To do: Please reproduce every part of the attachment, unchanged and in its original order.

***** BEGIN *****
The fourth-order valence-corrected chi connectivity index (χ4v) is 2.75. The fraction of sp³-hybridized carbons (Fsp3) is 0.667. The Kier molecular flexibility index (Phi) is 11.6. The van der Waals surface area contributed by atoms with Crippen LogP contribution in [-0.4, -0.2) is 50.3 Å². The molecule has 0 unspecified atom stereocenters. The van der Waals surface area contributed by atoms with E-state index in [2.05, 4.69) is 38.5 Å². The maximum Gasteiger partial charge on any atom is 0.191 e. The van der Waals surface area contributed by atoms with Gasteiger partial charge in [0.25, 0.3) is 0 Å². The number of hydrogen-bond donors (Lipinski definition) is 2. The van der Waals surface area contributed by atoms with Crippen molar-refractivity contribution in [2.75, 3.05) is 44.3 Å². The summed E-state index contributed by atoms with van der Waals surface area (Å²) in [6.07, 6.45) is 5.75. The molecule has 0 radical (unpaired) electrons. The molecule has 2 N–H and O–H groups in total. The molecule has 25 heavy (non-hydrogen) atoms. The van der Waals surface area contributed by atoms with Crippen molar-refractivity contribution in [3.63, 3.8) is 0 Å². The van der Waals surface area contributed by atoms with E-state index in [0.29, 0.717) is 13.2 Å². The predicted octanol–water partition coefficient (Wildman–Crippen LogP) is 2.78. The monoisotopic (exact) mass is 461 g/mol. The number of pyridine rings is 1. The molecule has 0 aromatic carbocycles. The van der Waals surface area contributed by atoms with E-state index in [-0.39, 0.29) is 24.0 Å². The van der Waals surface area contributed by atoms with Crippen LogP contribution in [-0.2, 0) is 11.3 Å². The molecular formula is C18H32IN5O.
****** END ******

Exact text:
The fourth-order valence-corrected chi connectivity index (χ4v) is 2.75. The fraction of sp³-hybridized carbons (Fsp3) is 0.667. The Kier molecular flexibility index (Phi) is 11.6. The van der Waals surface area contributed by atoms with Crippen LogP contribution in [-0.4, -0.2) is 50.3 Å². The molecule has 0 unspecified atom stereocenters. The van der Waals surface area contributed by atoms with E-state index in [2.05, 4.69) is 38.5 Å². The maximum Gasteiger partial charge on any atom is 0.191 e. The van der Waals surface area contributed by atoms with Gasteiger partial charge in [0.25, 0.3) is 0 Å². The number of hydrogen-bond donors (Lipinski definition) is 2. The van der Waals surface area contributed by atoms with Crippen molar-refractivity contribution in [2.75, 3.05) is 44.3 Å². The summed E-state index contributed by atoms with van der Waals surface area (Å²) in [6.07, 6.45) is 5.75. The molecule has 0 radical (unpaired) electrons. The molecule has 2 N–H and O–H groups in total. The molecule has 25 heavy (non-hydrogen) atoms. The van der Waals surface area contributed by atoms with Crippen molar-refractivity contribution in [3.63, 3.8) is 0 Å². The van der Waals surface area contributed by atoms with E-state index in [0.29, 0.717) is 13.2 Å². The predicted octanol–water partition coefficient (Wildman–Crippen LogP) is 2.78. The monoisotopic (exact) mass is 461 g/mol. The number of pyridine rings is 1. The molecule has 0 aromatic carbocycles. The van der Waals surface area contributed by atoms with E-state index in [-0.39, 0.29) is 24.0 Å². The van der Waals surface area contributed by atoms with Crippen LogP contribution in [-0.2, 0) is 11.3 Å². The molecular formula is C18H32IN5O.